Hirosaki Exploration Day

Tali woke up this morning not feeling well, so we took some extra time at our hotel in Aomori to get ready for our sightseeing day in the very pretty town of Hirosaki.  We walked over to the JR Train Station, and caught the next train bound for Hirosaki, less than an hour south and a bit west of us. The TIC at the Train Station when we arrived was very helpful in providing us with an excellent sightseeing map, and also advising us to take the 100 yen, hop on-hop off bus that stopped conveniently right outside the terminal, in order to start our wanderings at Hirosaki’s most famous attraction, its feudal castle, which is the symbol of the city.  

Hirosaki Castle’s history dates back to the early 17th century, though not much of it remains today.  The first of the Tsugaru feudal lords established his rule over this area in the early 17th century, and the second lord, Tsugaru Nobuhira, completed the castle in 1611. Remaining on the grounds are a castle tower, three turrets, five gates, and three beautiful moats; there are numerous red bridges crossing these moats, and some areas have thousands of water lilies, while some have carp swimming merrily.    

After the original five-story castle tower was struck by lightning and burned down, the current three-story Tenshukaku tower was built to replace it, and now houses a small museum with a few feudal era artifacts.  The castle grounds are a lovely public park famous nationwide for its cherry blossoms, because there are about 2,600 cherry trees planted along all of its many paths – perfect for strolling in Sakura blossom season, although we could only imagine what that must look like!  Even now, in the middle of summer, there were many senior citizens (including one wheeling his oxygen tank!) and families strolling the park and enjoying the cool breezes and beautiful views of Mt. Iwaki, not far away.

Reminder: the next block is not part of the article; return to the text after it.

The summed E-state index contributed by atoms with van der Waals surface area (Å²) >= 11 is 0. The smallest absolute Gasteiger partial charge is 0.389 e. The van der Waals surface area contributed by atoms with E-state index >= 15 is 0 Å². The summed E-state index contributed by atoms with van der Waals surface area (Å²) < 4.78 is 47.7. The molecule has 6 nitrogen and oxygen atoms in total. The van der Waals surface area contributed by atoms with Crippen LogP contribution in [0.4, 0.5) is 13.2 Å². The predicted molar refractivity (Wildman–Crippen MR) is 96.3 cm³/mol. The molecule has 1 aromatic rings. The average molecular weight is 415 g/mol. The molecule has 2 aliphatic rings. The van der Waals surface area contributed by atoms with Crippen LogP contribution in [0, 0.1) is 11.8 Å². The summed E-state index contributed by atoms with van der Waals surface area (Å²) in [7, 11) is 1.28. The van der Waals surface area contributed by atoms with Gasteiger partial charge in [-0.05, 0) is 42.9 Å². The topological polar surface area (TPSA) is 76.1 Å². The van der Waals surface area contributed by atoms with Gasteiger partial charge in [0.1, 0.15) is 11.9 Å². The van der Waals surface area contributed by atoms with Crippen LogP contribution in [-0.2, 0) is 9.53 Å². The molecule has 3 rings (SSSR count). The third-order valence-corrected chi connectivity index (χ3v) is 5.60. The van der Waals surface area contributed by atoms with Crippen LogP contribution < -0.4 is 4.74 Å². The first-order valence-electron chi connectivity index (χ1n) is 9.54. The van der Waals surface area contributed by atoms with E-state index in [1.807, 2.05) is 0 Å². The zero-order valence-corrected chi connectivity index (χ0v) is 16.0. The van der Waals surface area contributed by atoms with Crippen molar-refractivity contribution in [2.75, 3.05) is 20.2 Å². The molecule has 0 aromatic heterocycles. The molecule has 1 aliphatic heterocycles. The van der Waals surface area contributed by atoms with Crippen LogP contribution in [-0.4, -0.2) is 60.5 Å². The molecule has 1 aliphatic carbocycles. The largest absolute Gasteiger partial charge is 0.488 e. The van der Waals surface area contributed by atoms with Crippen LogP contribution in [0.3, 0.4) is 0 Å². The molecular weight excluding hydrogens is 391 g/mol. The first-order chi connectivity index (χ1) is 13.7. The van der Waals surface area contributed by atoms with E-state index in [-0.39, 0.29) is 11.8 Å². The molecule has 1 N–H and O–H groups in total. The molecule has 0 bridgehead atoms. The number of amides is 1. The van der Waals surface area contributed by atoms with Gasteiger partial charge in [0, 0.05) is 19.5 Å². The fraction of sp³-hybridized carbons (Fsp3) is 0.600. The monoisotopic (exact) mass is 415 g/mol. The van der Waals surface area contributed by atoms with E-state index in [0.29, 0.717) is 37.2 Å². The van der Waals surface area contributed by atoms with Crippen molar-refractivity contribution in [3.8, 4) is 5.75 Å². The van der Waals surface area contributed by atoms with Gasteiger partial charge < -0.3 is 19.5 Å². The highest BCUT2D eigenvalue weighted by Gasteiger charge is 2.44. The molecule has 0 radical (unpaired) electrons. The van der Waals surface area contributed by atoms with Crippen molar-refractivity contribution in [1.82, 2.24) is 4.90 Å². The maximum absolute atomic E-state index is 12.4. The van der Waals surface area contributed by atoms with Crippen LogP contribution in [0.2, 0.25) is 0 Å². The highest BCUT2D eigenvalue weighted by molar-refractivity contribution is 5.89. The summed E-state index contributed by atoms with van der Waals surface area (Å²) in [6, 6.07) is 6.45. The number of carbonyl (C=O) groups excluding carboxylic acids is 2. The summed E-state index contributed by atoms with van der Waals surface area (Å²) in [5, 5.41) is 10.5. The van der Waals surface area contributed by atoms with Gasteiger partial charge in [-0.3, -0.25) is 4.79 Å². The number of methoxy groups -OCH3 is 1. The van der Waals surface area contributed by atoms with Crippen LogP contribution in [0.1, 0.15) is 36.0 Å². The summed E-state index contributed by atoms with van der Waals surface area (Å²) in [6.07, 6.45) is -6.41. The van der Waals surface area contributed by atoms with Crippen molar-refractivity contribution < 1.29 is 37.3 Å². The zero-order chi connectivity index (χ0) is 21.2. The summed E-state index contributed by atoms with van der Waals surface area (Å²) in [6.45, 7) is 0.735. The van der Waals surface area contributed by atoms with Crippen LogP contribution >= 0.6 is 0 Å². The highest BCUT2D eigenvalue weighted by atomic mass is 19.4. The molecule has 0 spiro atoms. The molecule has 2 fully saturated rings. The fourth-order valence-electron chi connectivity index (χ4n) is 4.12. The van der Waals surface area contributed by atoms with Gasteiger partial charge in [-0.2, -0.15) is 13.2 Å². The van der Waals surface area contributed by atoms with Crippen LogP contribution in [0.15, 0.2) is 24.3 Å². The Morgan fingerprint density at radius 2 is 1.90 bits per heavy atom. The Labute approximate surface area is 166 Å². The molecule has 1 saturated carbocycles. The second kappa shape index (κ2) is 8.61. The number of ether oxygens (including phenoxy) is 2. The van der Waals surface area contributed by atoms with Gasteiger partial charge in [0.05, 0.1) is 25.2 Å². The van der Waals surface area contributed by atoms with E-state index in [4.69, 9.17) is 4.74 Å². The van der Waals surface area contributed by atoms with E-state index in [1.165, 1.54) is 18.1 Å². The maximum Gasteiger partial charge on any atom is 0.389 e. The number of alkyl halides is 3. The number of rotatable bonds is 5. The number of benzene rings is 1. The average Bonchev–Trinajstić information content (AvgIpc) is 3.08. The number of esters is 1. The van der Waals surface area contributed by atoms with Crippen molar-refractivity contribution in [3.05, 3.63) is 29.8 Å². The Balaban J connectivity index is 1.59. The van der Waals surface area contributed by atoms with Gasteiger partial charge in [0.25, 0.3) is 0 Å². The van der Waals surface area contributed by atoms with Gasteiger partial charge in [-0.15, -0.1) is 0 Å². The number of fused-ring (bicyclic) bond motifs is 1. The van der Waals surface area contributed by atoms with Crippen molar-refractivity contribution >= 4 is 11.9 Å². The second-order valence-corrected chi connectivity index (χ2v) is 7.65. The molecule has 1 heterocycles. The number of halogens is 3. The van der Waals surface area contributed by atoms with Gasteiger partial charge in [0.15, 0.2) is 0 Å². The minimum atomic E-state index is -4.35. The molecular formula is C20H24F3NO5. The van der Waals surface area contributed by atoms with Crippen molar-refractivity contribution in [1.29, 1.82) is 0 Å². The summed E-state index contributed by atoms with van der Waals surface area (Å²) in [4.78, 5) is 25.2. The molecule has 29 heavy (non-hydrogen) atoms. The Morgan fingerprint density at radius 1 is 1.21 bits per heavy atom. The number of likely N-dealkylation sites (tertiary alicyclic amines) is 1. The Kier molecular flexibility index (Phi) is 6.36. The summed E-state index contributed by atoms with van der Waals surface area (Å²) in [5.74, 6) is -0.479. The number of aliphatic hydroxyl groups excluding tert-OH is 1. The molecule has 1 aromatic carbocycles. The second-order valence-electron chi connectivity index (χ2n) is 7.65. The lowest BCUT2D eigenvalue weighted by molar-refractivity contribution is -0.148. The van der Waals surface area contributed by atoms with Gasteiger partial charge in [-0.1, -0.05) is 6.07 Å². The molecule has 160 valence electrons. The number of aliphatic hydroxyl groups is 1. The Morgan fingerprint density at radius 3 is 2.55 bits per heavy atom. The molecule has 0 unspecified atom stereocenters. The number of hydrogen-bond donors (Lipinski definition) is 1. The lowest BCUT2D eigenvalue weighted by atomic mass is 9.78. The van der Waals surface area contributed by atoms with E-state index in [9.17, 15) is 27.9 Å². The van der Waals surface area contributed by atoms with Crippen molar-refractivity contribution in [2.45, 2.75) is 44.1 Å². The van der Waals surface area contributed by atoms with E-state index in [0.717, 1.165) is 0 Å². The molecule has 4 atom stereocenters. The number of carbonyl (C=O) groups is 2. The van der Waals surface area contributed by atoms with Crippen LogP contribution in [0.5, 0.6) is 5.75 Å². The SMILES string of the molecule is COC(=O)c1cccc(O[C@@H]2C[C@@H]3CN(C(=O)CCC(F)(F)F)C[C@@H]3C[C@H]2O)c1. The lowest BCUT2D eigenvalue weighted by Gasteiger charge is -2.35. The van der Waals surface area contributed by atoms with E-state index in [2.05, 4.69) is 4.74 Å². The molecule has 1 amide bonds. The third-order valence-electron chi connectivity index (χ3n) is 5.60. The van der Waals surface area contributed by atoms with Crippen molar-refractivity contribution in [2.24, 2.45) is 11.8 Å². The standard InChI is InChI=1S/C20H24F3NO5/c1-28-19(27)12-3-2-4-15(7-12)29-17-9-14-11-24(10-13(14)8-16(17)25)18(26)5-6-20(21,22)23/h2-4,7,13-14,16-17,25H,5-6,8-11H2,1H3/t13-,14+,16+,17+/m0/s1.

After we had strolled through the park, we came to the Neputa Village, at the park’s northeastern corner, which is where the festival’s floats and memorabilia are held outside of the Neputa festival season.  The Village showcases a particularly large 8×10 meter float (!!!) that is now too big to fit under the electric wires along the Festival’s path through the town’s streets!  This festival is a bit different than the one in Aomori, I learned – first, it’s called the Neputa festival, rather than Nebuta, as in Aomori.  Also it is much more of a locals’ festival, attracting nothing close to the 3 million people who flock to Aomori.  Also, all the floats here are in the traditional shape of fans, rather than the giant 3-D creations we saw in Aomori.  We got the feeling of more personal involvement in the Festival of Hirosaki right at the beginning of our visit to the Neputa Village, when we were both invited to play the huge Taiko drums, to accompany our host, who played the Shakuhachi (traditional Japanese wooden flute)!  What fun!!!

We had a great visit to the Neputa Village, but we had one more place to visit before we took the train back to Aomori…and, as Tali and I agreed,  we needed to walk the long distance it was to get there, as a sign of devotion and respect…because we were going to see the Zenringai, a collection of 33 Zen temples and Shinto shrines moved or built here in 1610 to spiritually safeguard Hirosaki Castle, by the second feudal lord, Tsugaru Nobuhira.  

The two streets which these temples line, along with houses for various monks and students, stretch out quite a distance from the Castle grounds.  This has been a protected area for about four hundred years, and so the streets are lined with huge, very old evergreen trees, giving us an extremely quiet, magical feeling as we walked.  Unlike in the West, where such beauty might be behind high fences, with locking gates and alarms sounding directly in the police station, here in Zenringai everything was open to our wandering, even to our picture taking.  

We slowly walked and absorbed the blessed atmosphere until it was almost dark, and then a taxi appeared out of nowhere (divinely-inspired, without a doubt – Thank you, Buddha!) to take us back to the JR station, so we could return to Aomori and our comfortable hotel room – two very tired, and now apparently sick children of God, needing a hot shower and a good night’s sleep.  


About juleslandsman

I live, when not traveling, in Sweetwater, Colorado, located in between Vail and Aspen, and in Kohukohu, a small town on the Hokianga Harbour in New Zealand. I write travelogues, memoirs, and reflections when I'm not skiing, biking, or otherwise outdoors. I retired recently from a career in the financial services industry that spanned more than twenty-five years.
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